During the 1940's, producer, Arthur Freed embarked upon an ambitious slate of Broadway to Hollywood musical acquisitions. While Hollywood generally did very well with its own home grown product – particularly where musicals were concerned, Freed also endeavored to bring the very best from the Great White Way to the big screen: Babes in Arms, For Me and My Gal, Cabin in the Sky and Best Foot Forward among his ambitious contributions to expand the artistry of the Hollywood musical in new directions. It was a heady time at MGM; the dream factory churning out entertainment with a capital ‘E’, thanks, in part to Freed’s zeal for big and glossy mind candy; also, L.B. Mayer’s affinity for cultivating great personalities in his ever-expanding roster of musical stars. If one could sustain more than two musical notes in succession and illustrate the ability to master a basic time step, Mayer afforded that aspiring hopeful every luxury to professionally train as a singer and dancer. The results of his company’s expert tutelage can be seen in stars like Lana Turner, Esther Williams and Peter Lawford. Certainly, none was in the same league as, say, a Judy Garland, Jane Powell or Howard Keel. But very often, each appeared as competent ‘second string’ in A-list musicals made throughout the mid to late 1940’s.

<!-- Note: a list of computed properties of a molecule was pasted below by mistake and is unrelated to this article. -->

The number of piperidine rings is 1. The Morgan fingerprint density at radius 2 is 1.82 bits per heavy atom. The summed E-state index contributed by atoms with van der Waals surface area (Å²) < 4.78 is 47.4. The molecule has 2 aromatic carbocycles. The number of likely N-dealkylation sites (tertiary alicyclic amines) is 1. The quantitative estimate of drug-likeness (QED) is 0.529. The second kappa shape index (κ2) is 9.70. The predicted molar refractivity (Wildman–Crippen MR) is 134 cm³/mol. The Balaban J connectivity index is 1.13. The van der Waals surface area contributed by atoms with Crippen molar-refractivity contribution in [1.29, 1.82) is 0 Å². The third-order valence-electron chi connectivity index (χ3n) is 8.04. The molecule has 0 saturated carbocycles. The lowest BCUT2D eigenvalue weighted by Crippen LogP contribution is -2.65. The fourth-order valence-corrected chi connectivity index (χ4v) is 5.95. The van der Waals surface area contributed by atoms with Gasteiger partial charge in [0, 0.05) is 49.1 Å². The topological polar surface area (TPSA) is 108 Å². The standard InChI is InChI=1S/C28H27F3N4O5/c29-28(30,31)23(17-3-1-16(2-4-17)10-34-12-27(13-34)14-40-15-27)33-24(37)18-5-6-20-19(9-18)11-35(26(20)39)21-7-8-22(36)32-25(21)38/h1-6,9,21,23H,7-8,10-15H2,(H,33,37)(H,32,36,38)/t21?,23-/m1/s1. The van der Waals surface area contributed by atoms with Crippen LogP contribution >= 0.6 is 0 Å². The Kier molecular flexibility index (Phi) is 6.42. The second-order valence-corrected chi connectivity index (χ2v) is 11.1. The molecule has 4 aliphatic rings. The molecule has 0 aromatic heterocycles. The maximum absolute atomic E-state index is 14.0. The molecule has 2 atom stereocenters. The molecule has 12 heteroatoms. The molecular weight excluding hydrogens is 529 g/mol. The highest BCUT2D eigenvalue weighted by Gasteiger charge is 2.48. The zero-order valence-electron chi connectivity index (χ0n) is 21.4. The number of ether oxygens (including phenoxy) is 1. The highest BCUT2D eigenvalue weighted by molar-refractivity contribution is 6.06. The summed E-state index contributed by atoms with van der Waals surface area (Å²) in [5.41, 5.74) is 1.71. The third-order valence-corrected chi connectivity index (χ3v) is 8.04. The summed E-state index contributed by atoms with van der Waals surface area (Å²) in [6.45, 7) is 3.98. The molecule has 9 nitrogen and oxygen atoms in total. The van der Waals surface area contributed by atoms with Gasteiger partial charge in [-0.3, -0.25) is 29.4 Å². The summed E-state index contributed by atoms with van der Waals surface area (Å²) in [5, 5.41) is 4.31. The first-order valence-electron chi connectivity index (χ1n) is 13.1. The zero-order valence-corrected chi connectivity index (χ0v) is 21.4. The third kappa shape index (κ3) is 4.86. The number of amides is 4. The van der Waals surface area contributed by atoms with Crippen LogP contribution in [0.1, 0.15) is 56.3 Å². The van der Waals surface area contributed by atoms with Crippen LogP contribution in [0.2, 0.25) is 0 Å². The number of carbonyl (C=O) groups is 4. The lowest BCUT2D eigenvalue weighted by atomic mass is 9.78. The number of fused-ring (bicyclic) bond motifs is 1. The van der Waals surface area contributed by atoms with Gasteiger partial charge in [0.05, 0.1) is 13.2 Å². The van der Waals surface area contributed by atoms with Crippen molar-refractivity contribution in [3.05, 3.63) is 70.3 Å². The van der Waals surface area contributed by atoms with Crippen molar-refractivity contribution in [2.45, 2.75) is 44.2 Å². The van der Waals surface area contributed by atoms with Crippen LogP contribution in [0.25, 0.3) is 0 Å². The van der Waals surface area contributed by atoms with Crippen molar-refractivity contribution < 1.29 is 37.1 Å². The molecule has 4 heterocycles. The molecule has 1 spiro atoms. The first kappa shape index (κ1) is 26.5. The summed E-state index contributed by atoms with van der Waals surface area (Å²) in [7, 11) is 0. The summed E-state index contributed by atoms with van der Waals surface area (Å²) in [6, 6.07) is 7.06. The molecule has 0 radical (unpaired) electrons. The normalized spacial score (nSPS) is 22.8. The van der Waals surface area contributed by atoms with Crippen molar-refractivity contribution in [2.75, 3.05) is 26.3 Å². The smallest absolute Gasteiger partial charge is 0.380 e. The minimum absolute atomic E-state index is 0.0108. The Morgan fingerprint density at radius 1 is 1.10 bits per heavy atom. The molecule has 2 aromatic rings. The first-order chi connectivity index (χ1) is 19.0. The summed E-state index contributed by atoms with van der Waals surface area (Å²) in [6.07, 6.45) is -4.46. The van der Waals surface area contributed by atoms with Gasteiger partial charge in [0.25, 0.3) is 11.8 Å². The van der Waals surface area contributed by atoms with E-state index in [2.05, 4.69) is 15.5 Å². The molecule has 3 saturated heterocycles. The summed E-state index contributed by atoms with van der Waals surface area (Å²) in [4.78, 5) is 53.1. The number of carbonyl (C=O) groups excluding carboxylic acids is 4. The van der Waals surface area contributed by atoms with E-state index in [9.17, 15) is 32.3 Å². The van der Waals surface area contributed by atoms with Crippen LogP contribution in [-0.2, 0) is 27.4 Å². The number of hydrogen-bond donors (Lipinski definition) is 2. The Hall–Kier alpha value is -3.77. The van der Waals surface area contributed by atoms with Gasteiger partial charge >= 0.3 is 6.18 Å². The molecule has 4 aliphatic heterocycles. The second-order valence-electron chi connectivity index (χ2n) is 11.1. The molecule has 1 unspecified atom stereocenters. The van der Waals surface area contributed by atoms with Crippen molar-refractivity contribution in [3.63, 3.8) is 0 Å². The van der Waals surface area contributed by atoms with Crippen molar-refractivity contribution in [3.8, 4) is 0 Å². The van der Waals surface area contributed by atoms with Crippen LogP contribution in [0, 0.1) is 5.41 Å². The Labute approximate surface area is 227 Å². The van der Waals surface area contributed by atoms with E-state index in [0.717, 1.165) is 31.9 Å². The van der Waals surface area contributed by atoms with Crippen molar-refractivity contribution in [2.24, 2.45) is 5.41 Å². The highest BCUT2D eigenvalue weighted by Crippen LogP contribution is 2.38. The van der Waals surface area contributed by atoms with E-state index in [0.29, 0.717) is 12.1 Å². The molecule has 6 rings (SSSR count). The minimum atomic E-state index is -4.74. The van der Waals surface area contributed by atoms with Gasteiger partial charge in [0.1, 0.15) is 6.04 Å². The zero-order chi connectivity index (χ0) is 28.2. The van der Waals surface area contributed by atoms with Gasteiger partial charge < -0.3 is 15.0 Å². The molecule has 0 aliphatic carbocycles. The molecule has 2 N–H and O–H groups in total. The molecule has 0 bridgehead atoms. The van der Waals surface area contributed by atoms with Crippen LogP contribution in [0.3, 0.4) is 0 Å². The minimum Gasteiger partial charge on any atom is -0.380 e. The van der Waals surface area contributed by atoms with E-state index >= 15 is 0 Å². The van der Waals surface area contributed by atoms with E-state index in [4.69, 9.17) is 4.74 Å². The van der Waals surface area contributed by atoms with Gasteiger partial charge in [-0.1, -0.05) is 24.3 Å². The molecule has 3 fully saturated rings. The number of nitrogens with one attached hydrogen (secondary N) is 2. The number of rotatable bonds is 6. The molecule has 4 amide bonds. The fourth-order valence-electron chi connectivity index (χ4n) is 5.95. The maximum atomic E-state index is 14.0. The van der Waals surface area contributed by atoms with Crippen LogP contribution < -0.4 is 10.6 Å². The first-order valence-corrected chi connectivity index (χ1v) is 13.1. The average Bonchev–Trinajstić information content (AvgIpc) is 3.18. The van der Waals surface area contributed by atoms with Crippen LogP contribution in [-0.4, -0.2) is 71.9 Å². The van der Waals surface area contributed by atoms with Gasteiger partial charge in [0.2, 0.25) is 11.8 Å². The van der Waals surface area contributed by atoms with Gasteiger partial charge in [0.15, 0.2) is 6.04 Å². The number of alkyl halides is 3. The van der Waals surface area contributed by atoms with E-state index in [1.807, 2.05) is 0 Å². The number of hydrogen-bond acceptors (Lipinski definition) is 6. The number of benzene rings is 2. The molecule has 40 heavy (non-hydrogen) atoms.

In retrospect, the Freed Unit at MGM provided Hollywood with its only legitimate ‘stock company’ of musical performers; Mayer offering his go-getting producer a steady stream of impossible to top creative talent both in front of and behind the camera. Other studios, most notably 2oth Century-Fox. tried to compete. But only MGM had the immense resources to consistently yield peerless quality. The MGM studio orchestra, as example, under the baton of Johnny Green, and later, André Previn, could rival any symphony orchestra with ease. Musical arrangers did not come any finer than Roger Edens or Kay Thompson. Freed’s repertory company would remain the best in the business throughout the 1940’s; the proof – the musicals made from 1939-59. Occasionally, however, Freed set his sights a tad too high – or, perhaps, he simply lost focus – buying up Broadway hits, only to toss out virtually most of their plots and a good deal of their scores.